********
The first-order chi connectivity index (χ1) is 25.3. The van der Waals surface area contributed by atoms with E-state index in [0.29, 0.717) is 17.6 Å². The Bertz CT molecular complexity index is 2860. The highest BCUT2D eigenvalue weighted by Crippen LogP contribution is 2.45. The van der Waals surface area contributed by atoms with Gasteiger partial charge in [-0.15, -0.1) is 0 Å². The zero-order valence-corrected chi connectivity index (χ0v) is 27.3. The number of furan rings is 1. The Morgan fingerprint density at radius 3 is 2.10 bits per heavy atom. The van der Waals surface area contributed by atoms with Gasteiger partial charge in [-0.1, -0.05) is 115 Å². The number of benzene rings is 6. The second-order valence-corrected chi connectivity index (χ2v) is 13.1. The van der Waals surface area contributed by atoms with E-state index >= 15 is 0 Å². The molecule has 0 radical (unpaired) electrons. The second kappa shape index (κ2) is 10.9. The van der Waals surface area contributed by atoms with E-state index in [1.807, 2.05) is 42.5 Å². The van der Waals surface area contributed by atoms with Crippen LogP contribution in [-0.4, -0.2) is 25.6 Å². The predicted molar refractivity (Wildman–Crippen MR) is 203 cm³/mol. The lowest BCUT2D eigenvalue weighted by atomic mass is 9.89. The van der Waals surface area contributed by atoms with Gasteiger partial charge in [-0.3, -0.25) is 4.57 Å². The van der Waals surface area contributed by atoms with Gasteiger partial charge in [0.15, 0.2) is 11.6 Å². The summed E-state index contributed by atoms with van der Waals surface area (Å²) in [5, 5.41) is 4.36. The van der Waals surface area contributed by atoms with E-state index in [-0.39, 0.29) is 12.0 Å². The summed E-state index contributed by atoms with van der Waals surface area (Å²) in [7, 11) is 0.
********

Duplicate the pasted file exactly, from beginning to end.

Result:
The first-order chi connectivity index (χ1) is 25.3. The van der Waals surface area contributed by atoms with E-state index in [0.29, 0.717) is 17.6 Å². The Bertz CT molecular complexity index is 2860. The highest BCUT2D eigenvalue weighted by Crippen LogP contribution is 2.45. The van der Waals surface area contributed by atoms with Gasteiger partial charge in [-0.15, -0.1) is 0 Å². The zero-order valence-corrected chi connectivity index (χ0v) is 27.3. The number of furan rings is 1. The Morgan fingerprint density at radius 3 is 2.10 bits per heavy atom. The van der Waals surface area contributed by atoms with Gasteiger partial charge in [-0.1, -0.05) is 115 Å². The number of benzene rings is 6. The second-order valence-corrected chi connectivity index (χ2v) is 13.1. The van der Waals surface area contributed by atoms with E-state index >= 15 is 0 Å². The molecule has 0 radical (unpaired) electrons. The second kappa shape index (κ2) is 10.9. The van der Waals surface area contributed by atoms with E-state index in [1.807, 2.05) is 42.5 Å². The van der Waals surface area contributed by atoms with Crippen LogP contribution in [-0.4, -0.2) is 25.6 Å². The predicted molar refractivity (Wildman–Crippen MR) is 203 cm³/mol. The lowest BCUT2D eigenvalue weighted by atomic mass is 9.89. The van der Waals surface area contributed by atoms with Gasteiger partial charge in [-0.3, -0.25) is 4.57 Å². The van der Waals surface area contributed by atoms with Gasteiger partial charge in [0.15, 0.2) is 11.6 Å². The summed E-state index contributed by atoms with van der Waals surface area (Å²) in [5, 5.41) is 4.36. The van der Waals surface area contributed by atoms with E-state index in [-0.39, 0.29) is 12.0 Å². The summed E-state index contributed by atoms with van der Waals surface area (Å²) in [7, 11) is 0.